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Creating Your 2022 Spending Plan

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Jeanne Mahan

Written by Jeanne Mahanon December 21st, 2021

I came to College Coach with 20 years of experience working in financial aid offices. As a financial aid coordinator at the Cummings School of Veterinary Medicine at Tufts University, I reviewed and awarded financial aid files, worked with graduate students on financial literacy, and awarded scholarships, among other responsibilities. I also worked extensively with students as they neared graduation and faced the daunting task of repaying their student loans. I found this the most rewarding part of my job because I could help a student who was overwhelmed with the prospect of repaying their debt feel a sense of relief after reviewing their options. At the community college level, I was introduced to a wide array of federal and state financial aid programs. The student population was both traditional (18-22 year olds) and non-traditional (adults starting a degree, returning to complete one, or updating skills) and included people from the local community and many foreign countries.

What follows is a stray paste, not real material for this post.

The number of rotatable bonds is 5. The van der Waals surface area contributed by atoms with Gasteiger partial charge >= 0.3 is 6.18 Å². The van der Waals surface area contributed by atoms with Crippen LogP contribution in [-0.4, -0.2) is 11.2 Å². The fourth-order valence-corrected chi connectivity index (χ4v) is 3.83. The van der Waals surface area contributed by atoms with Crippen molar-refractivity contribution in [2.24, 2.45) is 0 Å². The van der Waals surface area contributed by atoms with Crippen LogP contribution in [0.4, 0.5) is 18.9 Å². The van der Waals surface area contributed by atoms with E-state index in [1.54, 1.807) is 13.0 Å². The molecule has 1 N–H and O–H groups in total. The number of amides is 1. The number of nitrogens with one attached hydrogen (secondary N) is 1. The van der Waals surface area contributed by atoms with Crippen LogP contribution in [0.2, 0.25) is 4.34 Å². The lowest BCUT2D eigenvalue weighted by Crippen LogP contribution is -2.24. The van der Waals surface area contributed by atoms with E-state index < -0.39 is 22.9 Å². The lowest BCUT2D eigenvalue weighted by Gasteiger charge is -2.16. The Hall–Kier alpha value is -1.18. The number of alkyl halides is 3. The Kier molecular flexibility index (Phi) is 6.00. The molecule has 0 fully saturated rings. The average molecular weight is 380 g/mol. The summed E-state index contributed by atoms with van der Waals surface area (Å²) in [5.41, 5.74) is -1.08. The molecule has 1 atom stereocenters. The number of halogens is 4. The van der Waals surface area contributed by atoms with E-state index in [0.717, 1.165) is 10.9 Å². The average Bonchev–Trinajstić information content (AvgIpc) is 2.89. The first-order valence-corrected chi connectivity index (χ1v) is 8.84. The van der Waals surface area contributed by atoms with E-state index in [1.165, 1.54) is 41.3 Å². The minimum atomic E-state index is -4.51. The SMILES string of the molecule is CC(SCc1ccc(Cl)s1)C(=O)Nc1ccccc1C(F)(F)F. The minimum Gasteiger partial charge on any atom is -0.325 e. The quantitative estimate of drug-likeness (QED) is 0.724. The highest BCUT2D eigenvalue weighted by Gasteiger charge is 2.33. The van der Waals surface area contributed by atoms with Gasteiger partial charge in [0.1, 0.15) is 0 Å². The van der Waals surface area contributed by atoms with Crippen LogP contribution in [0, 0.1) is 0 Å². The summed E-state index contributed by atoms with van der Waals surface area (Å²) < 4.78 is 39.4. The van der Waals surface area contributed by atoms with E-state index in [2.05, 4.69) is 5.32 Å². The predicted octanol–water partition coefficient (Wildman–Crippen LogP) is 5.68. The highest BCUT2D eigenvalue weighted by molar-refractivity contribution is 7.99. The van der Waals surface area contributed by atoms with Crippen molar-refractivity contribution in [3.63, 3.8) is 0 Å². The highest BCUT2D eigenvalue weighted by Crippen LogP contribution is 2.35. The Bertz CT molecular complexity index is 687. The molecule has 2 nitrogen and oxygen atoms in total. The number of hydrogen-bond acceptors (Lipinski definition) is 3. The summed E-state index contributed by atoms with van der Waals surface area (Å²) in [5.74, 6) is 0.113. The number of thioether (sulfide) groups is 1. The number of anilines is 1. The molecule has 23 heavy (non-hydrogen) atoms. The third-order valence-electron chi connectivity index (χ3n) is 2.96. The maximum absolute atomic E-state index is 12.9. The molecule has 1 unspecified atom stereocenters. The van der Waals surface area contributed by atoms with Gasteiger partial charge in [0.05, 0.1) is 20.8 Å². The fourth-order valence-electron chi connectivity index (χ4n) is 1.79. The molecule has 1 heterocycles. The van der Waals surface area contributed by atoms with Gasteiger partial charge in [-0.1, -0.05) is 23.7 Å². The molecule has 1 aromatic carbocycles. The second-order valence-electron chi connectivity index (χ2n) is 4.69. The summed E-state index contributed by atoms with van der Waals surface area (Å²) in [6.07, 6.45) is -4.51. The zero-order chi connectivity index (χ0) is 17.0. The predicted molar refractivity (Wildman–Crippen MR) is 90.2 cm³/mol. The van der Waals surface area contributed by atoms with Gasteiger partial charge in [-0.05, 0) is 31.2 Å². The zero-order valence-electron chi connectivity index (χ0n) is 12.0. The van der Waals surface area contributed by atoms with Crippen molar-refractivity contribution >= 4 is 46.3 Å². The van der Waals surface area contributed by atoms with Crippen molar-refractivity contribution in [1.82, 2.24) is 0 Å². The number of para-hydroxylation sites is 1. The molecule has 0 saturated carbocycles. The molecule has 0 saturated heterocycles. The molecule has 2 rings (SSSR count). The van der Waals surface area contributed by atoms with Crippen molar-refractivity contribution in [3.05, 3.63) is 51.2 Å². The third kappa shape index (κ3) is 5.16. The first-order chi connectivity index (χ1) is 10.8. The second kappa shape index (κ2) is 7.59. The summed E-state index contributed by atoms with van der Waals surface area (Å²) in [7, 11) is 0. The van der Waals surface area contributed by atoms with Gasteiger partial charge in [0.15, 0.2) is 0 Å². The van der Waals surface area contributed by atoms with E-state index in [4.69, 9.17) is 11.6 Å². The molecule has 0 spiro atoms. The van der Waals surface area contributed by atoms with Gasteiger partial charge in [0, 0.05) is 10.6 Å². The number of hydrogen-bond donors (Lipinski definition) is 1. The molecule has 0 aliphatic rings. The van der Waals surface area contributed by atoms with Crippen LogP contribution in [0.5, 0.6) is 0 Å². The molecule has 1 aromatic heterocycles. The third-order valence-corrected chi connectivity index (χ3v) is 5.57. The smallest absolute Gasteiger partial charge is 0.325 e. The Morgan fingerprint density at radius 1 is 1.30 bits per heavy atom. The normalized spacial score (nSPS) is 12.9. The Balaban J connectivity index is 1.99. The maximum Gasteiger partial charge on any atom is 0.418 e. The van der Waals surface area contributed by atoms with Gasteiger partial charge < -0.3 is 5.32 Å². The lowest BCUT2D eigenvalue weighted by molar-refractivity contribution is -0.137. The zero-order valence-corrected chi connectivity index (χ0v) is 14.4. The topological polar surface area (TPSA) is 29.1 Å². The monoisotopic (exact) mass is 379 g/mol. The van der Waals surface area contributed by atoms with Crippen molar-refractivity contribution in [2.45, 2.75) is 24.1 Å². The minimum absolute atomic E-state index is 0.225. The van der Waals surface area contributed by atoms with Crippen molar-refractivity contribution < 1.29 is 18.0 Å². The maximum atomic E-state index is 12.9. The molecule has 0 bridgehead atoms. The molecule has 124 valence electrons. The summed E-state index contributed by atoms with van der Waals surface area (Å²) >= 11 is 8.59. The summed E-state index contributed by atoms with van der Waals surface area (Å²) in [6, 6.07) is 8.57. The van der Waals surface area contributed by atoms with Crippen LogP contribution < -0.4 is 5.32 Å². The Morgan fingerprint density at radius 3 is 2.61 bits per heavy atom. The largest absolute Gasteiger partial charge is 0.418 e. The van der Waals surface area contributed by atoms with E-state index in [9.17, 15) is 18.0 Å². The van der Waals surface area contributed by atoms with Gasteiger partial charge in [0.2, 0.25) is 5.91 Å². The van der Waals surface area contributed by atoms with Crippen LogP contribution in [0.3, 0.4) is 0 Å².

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With a new year just around the corner, it’s a good time to think about your financial goals for 2022. Would you rather clean your bathroom than think about your finances? You’re not alone! Many people feel overwhelmed by budgets, spending plans, debt, and savings. You can be the boss of your finances, reduce or eliminate debt, and have a better understanding of where your money is going by using simple tools like a budget or spending plan. The word budget seems to make people uncomfortable; it seems restrictive or punitive. A spending plan, on the other hand, has a more positive connotation. Most people enjoy spending money! Spending plans take your budget a step further: where do you want the extra money to go? Are you saving for a home, college tuition, a vacation, an emergency fund? Don’t forget to save for retirement! A spending plan allows you to set goals for how you want to spend your money in the short and long term. When creating a spending plan, add a category for savings. Set a minimum amount or a percentage of your household discretionary funds to put into this category weekly, bi-weekly, or monthly. Challenge yourself each year to increase the amount you contribute to savings, even if it’s only a few dollars each pay period. Your values determine your goals. Look at bank and credit card statements to get an idea of where your money is going. If there is a category where spending is high, are you OK with that, or can you redirect spending in that category to meet a goal? If you’re comfortable with the spending in that particular category, look at other areas to see where you can make adjustments to meet other goals. Think about expenses that may be ending, like a car or student loan. Maybe you’re no longer commuting to work because your home is now your office and you can redirect money you spent on transportation, lunches out, and dry cleaning to meet other goals, like increasing your emergency fund, retirement, or debt reduction. Find an accountability partner who will keep you on track. That could be your spouse or partner, your friend, even one of your children—this is a great opportunity to help your children navigate their finances and set goals, even if they only have birthday money or an allowance to manage. It’s motivating to have another person to bounce ideas off, or keep you honest when you’re thinking about blowing more money than you can afford and sabotaging your budget. Acknowledge upfront that the early days of budgeting and using a spending plan can be challenging, but don’t give up. If the first budget tool you choose is too complicated, find another. It doesn’t have to be fancy, it just has to work for YOU! And like riding a bike, if you fall, dust yourself off and get back in the saddle. Avoid situations that cause temptation: maybe unsubscribe from emails about retail sales or bring your own coffee to work, if those are categories where you feel you’re overspending. Have a clothing swap with friends: everyone brings an item they’re no longer using, and everyone goes home with something new to them and even better, free! Taking these steps will give you more control over your finances, reduce your level of stress, and allow you to reach your goals with a plan in hand. Happy 2022!

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